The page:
These days, we take advantage of the fact that human beings are routinely blasted into outer space. I was born nearly two decades after the moon landing, so I grew up in a world where the miracle of people leaving Earth’s atmosphere was no longer celebrated as the monumental achievement that it is. But it wasn’t so long ago when such a feat was pure science fiction. Back in the 1950s, space travel was still something that people only dreamed about. We were living in the nuclear age and technology was progressing quickly, yet manned space travel was still out of reach. But one television show in the decade helped sell the public on the idea of space travel as something that was not only possible, but plausible. That show was Men into Space.
The show aired just 38 episodes, running from September 1959 to September 1960, but in that brief span, the so-called “science fiction” series accurately predicted much of what actual manned space travel would look like over the next decade; as the Space Race officially kicked off in 1961 when Yuri Gagarin of the U.S.S.R. became the first man in outer space. The show didn’t feature the crew encountering aliens, or humans traveling light years away to strange planets, or anything else you might have seen on its sci-fi contemporaries like The Twilight Zone. It instead largely focused on what scientists were actually expecting of space travel at that time, with the series’ narrator explaining what life in space would be like, and it got a surprising number of things right.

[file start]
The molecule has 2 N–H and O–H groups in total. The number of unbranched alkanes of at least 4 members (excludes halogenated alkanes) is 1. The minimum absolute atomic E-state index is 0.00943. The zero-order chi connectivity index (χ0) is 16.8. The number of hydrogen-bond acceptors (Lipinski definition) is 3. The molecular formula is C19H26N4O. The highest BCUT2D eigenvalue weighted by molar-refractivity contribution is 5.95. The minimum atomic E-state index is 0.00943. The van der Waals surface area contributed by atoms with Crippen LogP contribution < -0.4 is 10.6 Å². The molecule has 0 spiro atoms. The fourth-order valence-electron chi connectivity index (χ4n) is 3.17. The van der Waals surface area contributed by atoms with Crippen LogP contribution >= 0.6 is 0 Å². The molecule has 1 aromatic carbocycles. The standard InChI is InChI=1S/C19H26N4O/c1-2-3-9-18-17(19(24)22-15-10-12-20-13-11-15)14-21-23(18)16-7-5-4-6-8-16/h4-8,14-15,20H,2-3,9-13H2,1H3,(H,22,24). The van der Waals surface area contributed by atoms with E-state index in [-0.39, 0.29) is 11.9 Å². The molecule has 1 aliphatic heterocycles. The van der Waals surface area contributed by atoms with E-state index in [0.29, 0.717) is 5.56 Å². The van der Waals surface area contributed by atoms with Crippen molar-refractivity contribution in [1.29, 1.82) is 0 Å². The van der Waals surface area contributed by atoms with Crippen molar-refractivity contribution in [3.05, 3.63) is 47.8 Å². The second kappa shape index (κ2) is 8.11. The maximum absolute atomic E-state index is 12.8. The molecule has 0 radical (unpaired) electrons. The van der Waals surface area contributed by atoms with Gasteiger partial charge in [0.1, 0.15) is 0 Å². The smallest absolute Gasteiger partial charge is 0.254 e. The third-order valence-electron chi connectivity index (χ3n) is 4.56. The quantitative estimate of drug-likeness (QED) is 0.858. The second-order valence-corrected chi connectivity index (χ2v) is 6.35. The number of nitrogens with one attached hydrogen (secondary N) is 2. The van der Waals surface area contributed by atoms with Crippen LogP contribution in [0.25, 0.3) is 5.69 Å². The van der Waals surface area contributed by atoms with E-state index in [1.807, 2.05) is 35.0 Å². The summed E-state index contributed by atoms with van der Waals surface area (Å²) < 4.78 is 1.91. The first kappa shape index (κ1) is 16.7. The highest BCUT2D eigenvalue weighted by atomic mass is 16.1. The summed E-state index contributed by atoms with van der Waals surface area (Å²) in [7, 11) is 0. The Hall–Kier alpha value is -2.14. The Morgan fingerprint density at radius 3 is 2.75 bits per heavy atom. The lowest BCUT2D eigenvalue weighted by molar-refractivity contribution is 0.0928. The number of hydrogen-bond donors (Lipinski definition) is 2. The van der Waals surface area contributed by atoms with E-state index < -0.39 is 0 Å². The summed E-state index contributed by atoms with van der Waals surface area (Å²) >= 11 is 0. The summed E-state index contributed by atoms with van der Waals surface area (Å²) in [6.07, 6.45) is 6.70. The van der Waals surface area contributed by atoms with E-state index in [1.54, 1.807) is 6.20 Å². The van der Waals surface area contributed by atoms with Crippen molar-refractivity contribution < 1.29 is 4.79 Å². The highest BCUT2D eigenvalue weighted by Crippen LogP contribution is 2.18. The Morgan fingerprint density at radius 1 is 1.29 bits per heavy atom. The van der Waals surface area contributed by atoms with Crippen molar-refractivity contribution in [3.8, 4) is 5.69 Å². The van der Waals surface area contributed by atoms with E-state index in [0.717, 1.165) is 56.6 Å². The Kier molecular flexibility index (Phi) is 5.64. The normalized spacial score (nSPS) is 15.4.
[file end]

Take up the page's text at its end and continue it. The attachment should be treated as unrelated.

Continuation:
The series’ main protagonist was astronaut Edward McCauley (William Lundigan), and each episode focused on a new adventure that he would have in space — with the drama coming from how he would solve problems encountered in space that might actually happen. The show was also notable for not glamorizing space travel. Two attempts were made in the series’ run to reach Mars, and both of them failed before men set foot on the red planet. The series also featured the deaths of astronauts while on missions, something that would, unfortunately, happen numerous times over the next several decades of actual space travel.
Episodes depicted the building of a space station, which would first be done by the Soviets in 1971 with Salyut; moon landings, the first of which would occur ten years later; the construction of a space telescope similar to the Hubble Telescope; a reusable spacecraft making a powerless landing back on Earth, a feat not achieved until decades later with the space shuttle program; female astronauts, an idea that was not accepted at the time by those running the space program and a barrier that remained unbroken until 1983 when Sally Ride became the first woman in space; Americans and Russians cooperating in space, an idea even more foreign than female astronauts in the ’50s; and some episodes even depicted space disasters that future ill-fated missions like Apollo 13 and Gemini 8 would come to resemble years later.
Men into Space is a largely forgotten relic in modern times, but in mid-century America, it briefly served as an inspiration to a population who was longing to believe that man could reach the heavens — and I like to think it did its small part in helping us get there.
You can watch Men into Space every weekend on COMET, with episodes airing Saturday and Sunday morning at 7:30/6:30C.